Developing Antibody Defenses
Long before the coronavirus-2019 (COVID-19) pandemic began, four research groups—two at universities and two at biotechnology companies—were preparing for it by tackling a seemingly outlandish challenge proffered by the Defense Advanced Research Projects Agency (DARPA) of the U.S. Department of Defense: find a stopgap defense against emerging pathogens, so people would have protection until a longer-term solution, notably a vaccine, became available... Read more

Tracking Sleep to Optimize Health
With the advent of wearable biometrictechnology like smart watches, “hacking” our bodies’ functions and cycles has become a tool in the never-ending quest for better health. And sleep is no exception. For example, a staggering one-third of Americans don’t get enough sleep, according to the Centers for Disease Control and Prevention (CDC)... Read more
Rural Health Care for Coronavirus Requires Collaboration, Creativity
Before the novel coronavirus (COVID-19) started sweeping across the United States, it began on the coasts. The first known case was reported in a county just outside of Seattle, WA, with other cases quickly cropping up in California and in the greater New York City region... Read more
In a Pandemic, Technology Has Its Limits
If there’s one thing made abundantly clear as the pandemic rages on, it’s this: Technology alone can’t save us... Read more
IoMT (Internet of Medical Things): Reducing Cost While Improving Patient Care
Citizens’ dissatisfaction with the scope of the United States health care system has been a hot topic for many years. In a country where patient to nurse ratios remain 6:1, even universal health care coverage cannot guarantee adequate patient care... Read more
New, At-Home Antibody Test For Detecting, Tracking COVID-19
The test will be part of a large U.S. study to understand prevalence, post-infection immunity and potential lingering health impacts. An at-home test for coronavirus disease 2019 (COVID-19) could be released commercially as early as August, according to Scanwell Health of... Read more
From Face-to-Face to FaceTime
In a Jetsons episode from 60 years ago, Elroy, the youngest Jetson, tries to get out of taking a space calculus test at school by telling his mom he’s sick. “I think I have Venus Virus,” he says. His mom doubts him, but summons a doctor anyway... Read more

EMBS Journal Updates

IEEE Transactions on

Biomedical Engineering

NOVEMBER 2020
VOLUME 67
NUMBER 11
IEBEAX
67
TBME, Volume 67, Issue 11, November 2020
Tissue Structure Updating for In Situ Augmented Reality Navigation using Calibrated Ultrasound and Two-level Surface Warping
In minimally invasive surgery, in situ augmented reality (AR) navigation systems are usually implemented using a glasses-free 3D display to represent the preoperative tissue structure. However, due to changes in intraoperative tissue, the preoperative tissue structure is not able to exactly correspond to reality. To solve this problem, we propose a method to update the tissue structure for in situ AR navigation in such way to reflect changes in intraoperative tissue. Experiments confirm that the novel AR navigation system based on updating the tissue structure will open up a better approach to provide accurate 3D see-through guidance... Read more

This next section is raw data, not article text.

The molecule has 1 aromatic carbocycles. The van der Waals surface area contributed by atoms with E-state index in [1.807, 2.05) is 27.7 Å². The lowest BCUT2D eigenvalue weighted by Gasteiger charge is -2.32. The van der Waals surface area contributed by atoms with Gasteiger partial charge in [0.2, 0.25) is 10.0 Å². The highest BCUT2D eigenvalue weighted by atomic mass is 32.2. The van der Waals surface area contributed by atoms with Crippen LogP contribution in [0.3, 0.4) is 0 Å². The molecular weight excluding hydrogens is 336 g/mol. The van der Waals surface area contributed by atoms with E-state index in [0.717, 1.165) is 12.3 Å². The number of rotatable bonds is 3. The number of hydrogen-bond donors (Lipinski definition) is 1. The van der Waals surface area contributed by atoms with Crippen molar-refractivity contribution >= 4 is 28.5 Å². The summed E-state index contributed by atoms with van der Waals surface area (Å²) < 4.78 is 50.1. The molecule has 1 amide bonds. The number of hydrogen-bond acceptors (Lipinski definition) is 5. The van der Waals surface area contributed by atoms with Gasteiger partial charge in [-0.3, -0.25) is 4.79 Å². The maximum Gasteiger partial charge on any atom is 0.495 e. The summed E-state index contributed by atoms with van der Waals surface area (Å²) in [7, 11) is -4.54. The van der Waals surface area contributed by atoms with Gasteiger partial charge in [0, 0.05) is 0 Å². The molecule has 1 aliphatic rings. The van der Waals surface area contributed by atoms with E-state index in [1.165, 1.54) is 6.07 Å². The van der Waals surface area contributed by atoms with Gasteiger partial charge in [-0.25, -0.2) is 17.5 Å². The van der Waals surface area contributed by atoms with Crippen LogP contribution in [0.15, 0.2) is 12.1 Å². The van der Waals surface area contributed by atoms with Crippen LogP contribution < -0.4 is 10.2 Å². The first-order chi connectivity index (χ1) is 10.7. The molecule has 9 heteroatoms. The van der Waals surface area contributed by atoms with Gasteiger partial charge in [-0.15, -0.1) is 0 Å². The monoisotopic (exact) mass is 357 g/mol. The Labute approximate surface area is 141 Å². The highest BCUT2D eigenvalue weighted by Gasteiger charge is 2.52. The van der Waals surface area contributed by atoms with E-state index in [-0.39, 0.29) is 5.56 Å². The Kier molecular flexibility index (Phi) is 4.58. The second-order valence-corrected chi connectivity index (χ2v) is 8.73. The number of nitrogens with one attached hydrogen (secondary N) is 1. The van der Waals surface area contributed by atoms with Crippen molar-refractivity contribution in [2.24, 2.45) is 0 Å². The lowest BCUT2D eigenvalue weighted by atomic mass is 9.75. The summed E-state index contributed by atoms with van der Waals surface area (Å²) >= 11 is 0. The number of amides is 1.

Bio-Inspired Breastfeeding Simulator (BIBS): A Tool for Studying the Infant Feeding Mechanism
An experimental apparatus is developed for a better understanding of breastfeeding anomalies. This bio-inspired breastfeeding simulator (BIBS) mimics the infant’s complex suckling actions, including motions of the palate, tongue, and jaw, as well as sucking and vacuum pressure applied by the infant. BIBS includes a model of human breast, with a liquid mimicking the flow properties of milk, allowing external observations of flow. The design and construction of BIBS follows CT scanned images of the infants' oral cavities and clinical measurements and observations. This novel apparatus is the first to successfully mimic the compression and vacuum pressures exerted by infants... Read more

Pulse Ideas

State of the Art September/October 2020
Harmonicas
It is easy for me to imagine life without harmonicas, but for my parents’ generation, harmonicas were as common as rain. They were small and easy to fit in a shirt pocket or kit bag, and, whenever an idle moment presented itself, out came the harmonica to render a slightly reedy version of a well-known song: songs like “Red River Valley,” “You Are My Sunshine,” or “Tennessee Waltz.”... Read more
Retrospectroscope September/October 2020
Hearing Aid History: From Ear Trumpets to Digital Technology
It is said that time marches on, and one thing is certain: Hearing loss marches right along with it. The recorded history of hearing loss goes back hundreds of years, and attempts to correct hearing loss have been in existence since the very first person to cup a hand behind one ear... Read more
Book Reviews September/October 2020
Smartphone-Based Medical Diagnostics, 1st ed.
This reviewer has an interest in the use of smartphones for various tasks, such as documentation of device failures (photography), inspection of parts (use of borescopes), thermal imaging (attachments for infrared imaging), personal health monitoring (step counting, heart rate monitoring, stress monitoring), and the like... Read more
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